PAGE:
Advances in technology coupled with business model innovations are disrupting the legal profession to improve the legal marketplace and the provision of legal services in the U.S. While the key drivers of this movement include a wide range of tech savvy lawyers, academics, innovative law firms, legal tech companies, courts, bar associations, revamped legal education programs and clinics, and a host of non-profit legal service providers. There has been a recent trend of newly established legal networks, which serves as an catalyst for greater legal innovation.Continue Reading These Networks Leverage Synergies for Greater Legal Innovation & Improved Access to Justice
Every law firm, legal aid organization, law school and legal internship program claims to place a high value on diversity and inclusion, but the reality is that law is the least diverse profession in the nation. Thus, there’s huge gap between the legal professions’ diversity messaging and diversity numbers in actual practice. i.e “Talking the Talk, But not Walking the Walk.”
While my African American and Dominican American identity constantly reminds me of the lack of diversity and inclusivity in our curriculums, professors, and thought leadership in legal education. Being a heterosexual male in law school affords me a great deal of privilege in this space.
The Access to Justice Technology Fellowship program today named its 2017 class of ATJ Tech Fellows, recognizing 8 exceptionally creative and diverse law students from across the nation with a passion for technology and public interest law.
Exemplifying what it means to be an innovative law student, the ATJ Tech Fellows program was created…
Every year 53% of the low-income households in Washington face at least one civil legal problem without adequate legal assistance. Problems can range from predatory lending to foreclosure to various kinds of debt. There are many legal advocates helping those in need, however, due to the difference in numbers, not everyone gets the help they need. This can be described as the access to justice gap in America.Continue Reading The Gameification of Legal Services: The Social Justice Game Jam
The ATJ Tech Fellows program is seeking diverse and entrepreneurial-minded law students who are passionate about social justice and want to spend the summer learning new ways to leverage technology in order to improve access to legal services for people who can’t afford a lawyer.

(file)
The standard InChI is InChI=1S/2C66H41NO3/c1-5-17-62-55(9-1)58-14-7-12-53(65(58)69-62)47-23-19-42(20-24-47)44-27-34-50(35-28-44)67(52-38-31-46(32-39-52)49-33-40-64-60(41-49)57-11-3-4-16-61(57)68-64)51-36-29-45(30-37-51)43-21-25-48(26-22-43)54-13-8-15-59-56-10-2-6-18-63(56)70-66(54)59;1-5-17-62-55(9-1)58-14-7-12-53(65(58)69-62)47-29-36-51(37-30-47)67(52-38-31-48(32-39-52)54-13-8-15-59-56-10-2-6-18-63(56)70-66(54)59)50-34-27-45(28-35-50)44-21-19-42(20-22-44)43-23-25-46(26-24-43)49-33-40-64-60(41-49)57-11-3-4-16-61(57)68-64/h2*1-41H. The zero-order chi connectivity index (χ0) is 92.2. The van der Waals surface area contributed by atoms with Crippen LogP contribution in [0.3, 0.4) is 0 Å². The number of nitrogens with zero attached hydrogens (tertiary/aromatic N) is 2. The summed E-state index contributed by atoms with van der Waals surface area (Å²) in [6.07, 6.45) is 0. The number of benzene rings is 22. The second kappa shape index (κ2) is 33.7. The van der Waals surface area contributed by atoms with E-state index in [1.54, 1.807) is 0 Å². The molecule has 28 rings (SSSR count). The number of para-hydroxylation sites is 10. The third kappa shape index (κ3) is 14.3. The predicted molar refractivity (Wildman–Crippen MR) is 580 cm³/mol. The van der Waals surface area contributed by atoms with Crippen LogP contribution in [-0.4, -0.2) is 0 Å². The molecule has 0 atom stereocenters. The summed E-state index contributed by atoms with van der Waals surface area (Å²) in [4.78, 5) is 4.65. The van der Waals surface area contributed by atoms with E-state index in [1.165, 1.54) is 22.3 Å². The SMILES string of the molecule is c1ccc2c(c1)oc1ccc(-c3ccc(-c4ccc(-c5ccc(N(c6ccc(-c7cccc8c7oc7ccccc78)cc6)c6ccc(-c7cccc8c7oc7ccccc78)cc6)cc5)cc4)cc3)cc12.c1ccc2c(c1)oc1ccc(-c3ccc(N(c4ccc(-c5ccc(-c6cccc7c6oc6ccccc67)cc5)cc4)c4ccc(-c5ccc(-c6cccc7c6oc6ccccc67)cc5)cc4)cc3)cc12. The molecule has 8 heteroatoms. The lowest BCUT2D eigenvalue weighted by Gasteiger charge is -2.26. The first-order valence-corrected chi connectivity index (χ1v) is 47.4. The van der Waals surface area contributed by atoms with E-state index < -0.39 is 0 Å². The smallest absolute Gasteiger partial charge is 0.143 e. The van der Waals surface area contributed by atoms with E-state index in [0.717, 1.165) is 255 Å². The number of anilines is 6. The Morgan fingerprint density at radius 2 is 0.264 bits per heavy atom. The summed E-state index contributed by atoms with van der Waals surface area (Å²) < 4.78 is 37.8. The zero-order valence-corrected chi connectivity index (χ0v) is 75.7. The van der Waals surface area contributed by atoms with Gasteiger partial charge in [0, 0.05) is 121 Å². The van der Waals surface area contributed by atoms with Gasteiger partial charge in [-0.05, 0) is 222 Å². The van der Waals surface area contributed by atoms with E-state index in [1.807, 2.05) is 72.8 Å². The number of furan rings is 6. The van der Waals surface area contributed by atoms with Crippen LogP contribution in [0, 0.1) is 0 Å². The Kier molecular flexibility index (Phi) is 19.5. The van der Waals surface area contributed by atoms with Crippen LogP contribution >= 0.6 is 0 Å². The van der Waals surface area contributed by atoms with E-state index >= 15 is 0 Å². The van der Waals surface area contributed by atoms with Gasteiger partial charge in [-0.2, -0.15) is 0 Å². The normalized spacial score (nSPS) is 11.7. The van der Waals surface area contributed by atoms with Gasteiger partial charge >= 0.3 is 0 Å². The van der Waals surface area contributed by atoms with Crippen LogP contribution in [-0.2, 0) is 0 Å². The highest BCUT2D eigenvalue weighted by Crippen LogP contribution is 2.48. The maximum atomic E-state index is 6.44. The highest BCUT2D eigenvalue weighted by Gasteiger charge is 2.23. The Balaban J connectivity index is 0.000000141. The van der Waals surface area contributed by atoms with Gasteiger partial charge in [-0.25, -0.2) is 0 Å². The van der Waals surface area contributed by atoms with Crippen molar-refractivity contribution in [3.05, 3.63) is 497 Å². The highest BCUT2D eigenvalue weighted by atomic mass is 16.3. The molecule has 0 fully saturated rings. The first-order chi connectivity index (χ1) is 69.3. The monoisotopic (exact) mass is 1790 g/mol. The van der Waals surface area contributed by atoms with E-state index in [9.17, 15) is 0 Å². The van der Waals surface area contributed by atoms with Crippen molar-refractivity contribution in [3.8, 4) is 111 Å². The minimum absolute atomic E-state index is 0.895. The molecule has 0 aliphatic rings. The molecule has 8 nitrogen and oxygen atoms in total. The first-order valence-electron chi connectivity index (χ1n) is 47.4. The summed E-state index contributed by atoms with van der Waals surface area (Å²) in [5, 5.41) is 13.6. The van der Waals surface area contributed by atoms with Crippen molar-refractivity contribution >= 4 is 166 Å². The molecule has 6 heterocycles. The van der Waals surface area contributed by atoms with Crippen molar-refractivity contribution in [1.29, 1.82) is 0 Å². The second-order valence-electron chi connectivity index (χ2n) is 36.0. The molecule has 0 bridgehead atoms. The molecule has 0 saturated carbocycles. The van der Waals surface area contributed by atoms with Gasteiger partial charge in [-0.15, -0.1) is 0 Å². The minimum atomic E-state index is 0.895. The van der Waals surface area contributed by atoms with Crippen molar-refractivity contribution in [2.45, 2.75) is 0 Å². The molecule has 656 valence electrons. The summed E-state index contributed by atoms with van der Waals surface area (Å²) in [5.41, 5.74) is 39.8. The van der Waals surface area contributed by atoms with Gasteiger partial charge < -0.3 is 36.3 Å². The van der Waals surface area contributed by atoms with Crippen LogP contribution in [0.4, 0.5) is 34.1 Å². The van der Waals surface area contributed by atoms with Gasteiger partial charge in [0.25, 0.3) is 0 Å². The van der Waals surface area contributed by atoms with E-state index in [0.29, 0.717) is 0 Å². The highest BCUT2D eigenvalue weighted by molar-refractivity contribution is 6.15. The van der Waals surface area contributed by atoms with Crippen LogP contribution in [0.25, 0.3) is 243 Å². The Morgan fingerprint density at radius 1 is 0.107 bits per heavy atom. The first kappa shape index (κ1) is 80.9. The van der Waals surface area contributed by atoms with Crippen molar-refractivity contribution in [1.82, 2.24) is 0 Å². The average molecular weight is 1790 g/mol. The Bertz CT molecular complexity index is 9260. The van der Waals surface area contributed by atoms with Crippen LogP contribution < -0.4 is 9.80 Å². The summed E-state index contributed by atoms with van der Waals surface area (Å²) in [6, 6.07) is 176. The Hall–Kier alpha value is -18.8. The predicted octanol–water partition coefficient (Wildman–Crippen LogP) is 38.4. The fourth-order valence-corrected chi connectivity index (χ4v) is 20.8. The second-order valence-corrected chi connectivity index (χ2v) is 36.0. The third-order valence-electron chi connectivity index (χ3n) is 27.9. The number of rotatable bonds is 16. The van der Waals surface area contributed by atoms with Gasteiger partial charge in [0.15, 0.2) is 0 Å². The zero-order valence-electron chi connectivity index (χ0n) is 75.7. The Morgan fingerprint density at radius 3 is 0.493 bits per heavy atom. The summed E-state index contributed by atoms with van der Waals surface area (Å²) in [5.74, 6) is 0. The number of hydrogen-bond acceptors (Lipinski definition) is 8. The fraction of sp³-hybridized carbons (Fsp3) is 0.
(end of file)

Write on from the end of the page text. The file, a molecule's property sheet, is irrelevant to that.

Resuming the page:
Continue Reading Calling All Law Students!!! Apply Now to the ATJ Tech Fellows Program
In 2004, The Washington State Supreme Court adopted Washington State Access to Justice Technology Principles, which now guides the use of technology in the Washington State justice system. The first of its kind in the nation, the Principles ensure that “[u]se of technology in the justice system … serve[s] to promote equal access to justice and to promote the opportunity for equal participation in the justice system for all.” Since their inception, many states around the nation have adopted similar principles to provide a framework which creators of technology products and projects may use to extend access to the justice system.
Continue Reading Revisiting the Washington State Access to Justice Technology Principles
This summer, I had the privilege to intern with the Self-Represented Litigation Network, a Washington, D.C. based non-profit comprised of lawyers, judges, and allied professionals. Together, they are “creating innovative and evidence-based solutions, so that self-represented litigants have meaningful access to the courts and get the legal help they need”.
Continue Reading A Bold Vision for Legal Innovation: The ATJ Tech Fellows Program
Our civil justice system is facing a crisis. Millions of poor Americans have legal needs that go unmet. From domestic violence, unlawful evictions, to the loss of veterans’ health or disability benefits. Without the proper legal attention, these legal issues can have a downward spiraling effect, triggering even more legal issues. Many are left to navigate this complex legal terrain on their own, leaving them almost no chance to prevail and entrenched in poverty traps. The consequences of this bleak state has disproportionally devastated poor communities of color throughout major U.S cities.Continue Reading Moving Beyond A Legal Solution: The Houston/Marshall Plan for Community Justice
I recently sat down with Aurora Martin, executive director of Columbia Legal Services to have a conversation about technology and access to justice. The full conversation can found HERE. Thanks to the great folks at the Sargent Shriver National Center on Poverty Law Clearinghouse Community.
Please also check out our upcoming Webinar “Hacking…
There’s a trend in the legal profession for the use of technology to enhance access of legal services. This trend aims to provide greater legal access to poor and underserviced communities. I call it the “Access to Justice Tech Movement” or “ATJ Tech Movement” for short. The ATJ Tech movement formed of legal innovators. Evangelizing the use of technology to provide greater access. Innovative law school curriculums that incorporate the use of technology to promote legal access. And legal aid organizations and non-profits who leverage technology to serve their clients.
Leaders of the ATJ tech movement have ushered a new era of the profession. Through the creation of disruptive technologies. Providing for greater access and improved delivery of legal services. Some of the technologies include self-help web portals, document assembly tools, mobile apps.Continue Reading Access to Justice & Technology: The Elephant in the Room